Still cooling off from its explosive emergence into the family law arena in late-April, the holding in the recent California Supreme Court case, In re Marriage of LaMusga (2004) No.S107355 is already changing the issues courts must consider in “move-away” cases. In a move-away case, the custodial parent petitions the court for leave to move away with the children from the children‣s customary residence. This typically has far-reaching, practical ramifications for the non-custodial parent.
Prior to last week, the seminal case for move-away issues in family court was In re Marriage of Burgess (1996) 13 Cal4th 25. The Burgess decision consisted primarily of two prongs. First, it substantiated the presumptive right of a custodial parent to move away with the children, absent a showing of bad faith on the part of the custodial parent. Two, Burgess set forth an arguably oversimplified test, warranting a change of custody only if the non-custodial parent sufficiently demonstrated the children would suffer detriment as a result of the relocation, rendering change of custody ‘essential‣ or ‘expedient‣ for the children‣s welfare.
Fast forward to 2004: LaMusga is a generally regarded as a more non-custodial parent friendly decision, though it proclaims to fit within the parameters set by Burgess. LaMusga simply states that the non-custodial parent has the burden to make an initial showing that the move would cause detriment to the child. Once the non-custodial parent meets this burden, the court, in its own words, must “perform the delicate and difficult task of determining whether a change in custody is in the best interests of the children.”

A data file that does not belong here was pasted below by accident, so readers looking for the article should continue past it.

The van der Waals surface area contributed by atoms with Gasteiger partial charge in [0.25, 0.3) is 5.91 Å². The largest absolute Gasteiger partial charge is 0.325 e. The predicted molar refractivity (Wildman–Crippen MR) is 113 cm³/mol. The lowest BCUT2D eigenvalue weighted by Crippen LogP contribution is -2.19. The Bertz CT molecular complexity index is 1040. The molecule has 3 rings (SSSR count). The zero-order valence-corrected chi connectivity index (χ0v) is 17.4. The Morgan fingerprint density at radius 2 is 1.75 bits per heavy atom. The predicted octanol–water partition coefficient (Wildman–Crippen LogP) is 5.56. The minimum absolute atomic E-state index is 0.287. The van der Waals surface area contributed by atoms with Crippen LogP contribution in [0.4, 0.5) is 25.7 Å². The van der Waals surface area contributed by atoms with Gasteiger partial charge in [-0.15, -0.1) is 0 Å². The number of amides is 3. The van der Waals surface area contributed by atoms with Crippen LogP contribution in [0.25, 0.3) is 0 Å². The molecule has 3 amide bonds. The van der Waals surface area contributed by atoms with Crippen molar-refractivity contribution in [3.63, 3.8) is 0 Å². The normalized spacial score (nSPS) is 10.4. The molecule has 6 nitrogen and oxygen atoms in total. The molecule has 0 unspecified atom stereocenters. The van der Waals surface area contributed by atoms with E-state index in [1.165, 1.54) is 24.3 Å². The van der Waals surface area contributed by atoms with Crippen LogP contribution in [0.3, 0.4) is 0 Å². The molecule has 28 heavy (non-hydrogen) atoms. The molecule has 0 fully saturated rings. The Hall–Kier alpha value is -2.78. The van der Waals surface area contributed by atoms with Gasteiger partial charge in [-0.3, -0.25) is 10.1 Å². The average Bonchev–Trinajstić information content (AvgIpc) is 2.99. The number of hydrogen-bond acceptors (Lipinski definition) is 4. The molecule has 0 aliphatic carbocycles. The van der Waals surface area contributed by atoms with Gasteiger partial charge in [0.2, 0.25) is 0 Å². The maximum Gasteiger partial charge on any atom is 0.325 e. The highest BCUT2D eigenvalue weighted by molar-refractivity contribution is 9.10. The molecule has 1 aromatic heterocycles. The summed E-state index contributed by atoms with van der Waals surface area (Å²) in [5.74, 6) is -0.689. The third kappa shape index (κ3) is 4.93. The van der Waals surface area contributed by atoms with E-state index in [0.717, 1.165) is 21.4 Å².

Critics of LaMusga rightfully point out that the recent decision almost entirely disregards the first prong of Burgess: the presumptive right of a custodial parent to move away with the children.
At the same time, however, LaMusga puts teeth in the factors Burgess initially formulated. The factors courts must now consider when determining whether a modification of custody is necessary for the children‣s welfare are the following: the children‣s interests in stability and continuity in the current custody and visitation schedule, the distance of the proposed relocation, the age of the children, the children‣s relationship with both parents, the parents‣ abilities to community and cooperate effectively, the parents‣ willingness to put the interests of the children above their individual interests, the wishes of the children (if the children are of appropriate age), the custodial parent‣s reasons for the move, and the extent to which the parents currently share custody.
It will be interesting to see how family courts reconcile these two precedents. Stay tuned.